Evan Wolfson: The Godfather of Gay Marriage

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evan-wolfsonEvan Wolfson found the lack of marriage equality in the United States to be unacceptable. That’s why he founded Freedom to Marry, a nonprofit organization that has worked tirelessly in the campaign to win marriage nationwide. Often referred to as “the godfather of gay marriage,” Wolfson will be honored for his highly renowned and inspirational work in bringing marriage equality to Georgia at the 2015 Igniting Change awards reception presented by Gideon’s Promise on Oct. 1 at The Center for Civil and Human Rights.

Gideon’s Promise is a nationally renowned organization that inspires, mobilizes and trains public defenders to provide the highest quality representation to people unable to afford an attorney. Just before the party, Equally Wed, which is headquarted in Atlanta, stole a few moments with Wolfson to ask him some key questions about marriage equality and the journey he’s been on with Freedom to Marry.

Q-pink You wrote the book Why Marriage Matters: America, Equality, and Gay People’s Right to Marry in 2004, but how long have you been involved in this fight for marriage equality?



A-gray In my third year of law school, I wrote the thesis of why gay people should marry and why we should fight for it. I’ve been working on it ever since 1983.



Q-pink Did you believe there were states (such as Georgia) that wouldn’t get to marriage equality without a federal ruling?




Well, I always believed that we would win and the way we would win is setting the stage with the Supreme Court. I believed if we won enough states and enough support, we would create the climate to win a national ruling. The strategy was never to win states one by one.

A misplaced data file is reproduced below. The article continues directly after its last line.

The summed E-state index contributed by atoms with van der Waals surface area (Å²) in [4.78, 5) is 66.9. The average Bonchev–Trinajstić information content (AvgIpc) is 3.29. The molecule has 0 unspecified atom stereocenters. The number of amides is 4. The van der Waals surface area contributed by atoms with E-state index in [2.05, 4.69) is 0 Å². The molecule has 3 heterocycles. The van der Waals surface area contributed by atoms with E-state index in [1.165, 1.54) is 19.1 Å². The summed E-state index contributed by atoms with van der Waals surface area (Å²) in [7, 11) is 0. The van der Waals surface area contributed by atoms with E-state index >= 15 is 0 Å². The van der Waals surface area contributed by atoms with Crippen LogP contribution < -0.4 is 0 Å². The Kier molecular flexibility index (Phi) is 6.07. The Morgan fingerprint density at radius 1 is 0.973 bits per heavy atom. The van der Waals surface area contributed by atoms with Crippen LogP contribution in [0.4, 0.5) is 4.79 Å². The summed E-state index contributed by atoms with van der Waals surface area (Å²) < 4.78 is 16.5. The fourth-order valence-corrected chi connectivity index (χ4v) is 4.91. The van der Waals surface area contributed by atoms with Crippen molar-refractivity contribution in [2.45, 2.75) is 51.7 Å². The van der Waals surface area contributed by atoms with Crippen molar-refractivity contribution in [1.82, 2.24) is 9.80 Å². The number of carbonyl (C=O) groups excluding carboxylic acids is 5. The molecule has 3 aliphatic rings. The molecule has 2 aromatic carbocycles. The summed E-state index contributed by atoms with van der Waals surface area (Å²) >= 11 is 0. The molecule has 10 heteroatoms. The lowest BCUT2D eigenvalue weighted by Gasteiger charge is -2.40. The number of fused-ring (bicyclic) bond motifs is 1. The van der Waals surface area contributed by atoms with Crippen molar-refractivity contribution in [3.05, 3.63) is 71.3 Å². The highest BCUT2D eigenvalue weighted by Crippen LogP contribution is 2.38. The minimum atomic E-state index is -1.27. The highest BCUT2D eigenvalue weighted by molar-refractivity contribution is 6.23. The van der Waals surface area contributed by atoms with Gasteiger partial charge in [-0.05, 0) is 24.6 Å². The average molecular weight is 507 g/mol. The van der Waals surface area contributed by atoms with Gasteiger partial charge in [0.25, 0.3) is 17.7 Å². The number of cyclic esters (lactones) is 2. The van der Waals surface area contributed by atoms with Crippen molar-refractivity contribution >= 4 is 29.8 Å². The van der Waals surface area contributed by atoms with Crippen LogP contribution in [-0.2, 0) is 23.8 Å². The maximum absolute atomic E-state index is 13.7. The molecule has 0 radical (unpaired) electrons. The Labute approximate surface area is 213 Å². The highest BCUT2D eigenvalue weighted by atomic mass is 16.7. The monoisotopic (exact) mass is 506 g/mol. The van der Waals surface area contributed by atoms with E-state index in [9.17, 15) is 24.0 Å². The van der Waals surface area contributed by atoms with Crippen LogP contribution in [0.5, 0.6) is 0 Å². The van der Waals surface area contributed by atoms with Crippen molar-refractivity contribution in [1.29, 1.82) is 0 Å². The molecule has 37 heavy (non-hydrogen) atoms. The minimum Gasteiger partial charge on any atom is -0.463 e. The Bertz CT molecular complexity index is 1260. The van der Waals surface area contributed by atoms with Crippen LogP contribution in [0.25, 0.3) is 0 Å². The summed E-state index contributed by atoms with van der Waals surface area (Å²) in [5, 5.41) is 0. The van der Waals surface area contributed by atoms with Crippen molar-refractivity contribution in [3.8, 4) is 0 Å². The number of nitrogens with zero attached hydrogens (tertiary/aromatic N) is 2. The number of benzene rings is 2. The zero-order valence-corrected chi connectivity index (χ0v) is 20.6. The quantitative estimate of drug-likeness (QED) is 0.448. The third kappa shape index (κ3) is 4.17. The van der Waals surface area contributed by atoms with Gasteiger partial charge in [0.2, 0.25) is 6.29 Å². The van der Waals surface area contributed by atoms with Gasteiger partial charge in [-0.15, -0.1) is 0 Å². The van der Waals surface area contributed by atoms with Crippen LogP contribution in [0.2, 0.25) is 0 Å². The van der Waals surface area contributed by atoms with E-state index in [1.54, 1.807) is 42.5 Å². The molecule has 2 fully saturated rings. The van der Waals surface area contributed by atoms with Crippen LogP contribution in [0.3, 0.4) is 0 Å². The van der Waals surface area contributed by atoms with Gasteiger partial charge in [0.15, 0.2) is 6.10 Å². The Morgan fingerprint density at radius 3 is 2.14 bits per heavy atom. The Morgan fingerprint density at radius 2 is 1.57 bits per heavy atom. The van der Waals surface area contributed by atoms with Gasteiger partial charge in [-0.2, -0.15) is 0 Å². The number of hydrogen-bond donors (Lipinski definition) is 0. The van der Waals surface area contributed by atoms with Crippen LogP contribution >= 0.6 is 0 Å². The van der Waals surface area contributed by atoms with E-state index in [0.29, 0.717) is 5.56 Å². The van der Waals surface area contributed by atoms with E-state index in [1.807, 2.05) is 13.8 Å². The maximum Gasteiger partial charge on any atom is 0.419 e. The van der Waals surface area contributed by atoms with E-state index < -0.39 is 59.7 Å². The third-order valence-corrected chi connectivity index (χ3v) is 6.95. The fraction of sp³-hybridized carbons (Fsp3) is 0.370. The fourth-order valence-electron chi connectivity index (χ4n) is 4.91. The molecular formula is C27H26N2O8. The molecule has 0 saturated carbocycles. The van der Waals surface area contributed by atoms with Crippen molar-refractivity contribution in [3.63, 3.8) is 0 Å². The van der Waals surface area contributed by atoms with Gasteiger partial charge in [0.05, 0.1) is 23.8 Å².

What’s been the biggest hurdle in this entire journey?




The biggest piece of work is to win people over, change hearts and minds and translating that into political action.



What do you say to the naysayers in our own community who say we have bigger things to worry about than marriage equality?



Gay people don’t have to all agree on things any more than any other group. The public perceptions of gay people and transgender people have certainly changed with the marriage movement. Not one victory is everything. We have to harness the power of this win. The progress we’ve made in the marriage chapter has been monumental. [During the time period of this fight] we’ve won more nondiscrimination laws, housing laws and laws for the protections of [LGBTQ] children.



 What’s next for you now that our country has won marriage equality?



A-grayFor me, I haven’t decided yet. I have been focused on Freedom to Marry for the last 32 years. I want to allow myself time to reconnect with what I care about, share the lessons I’ve learned and see who I am when I’m not Mr. Marriage anymore.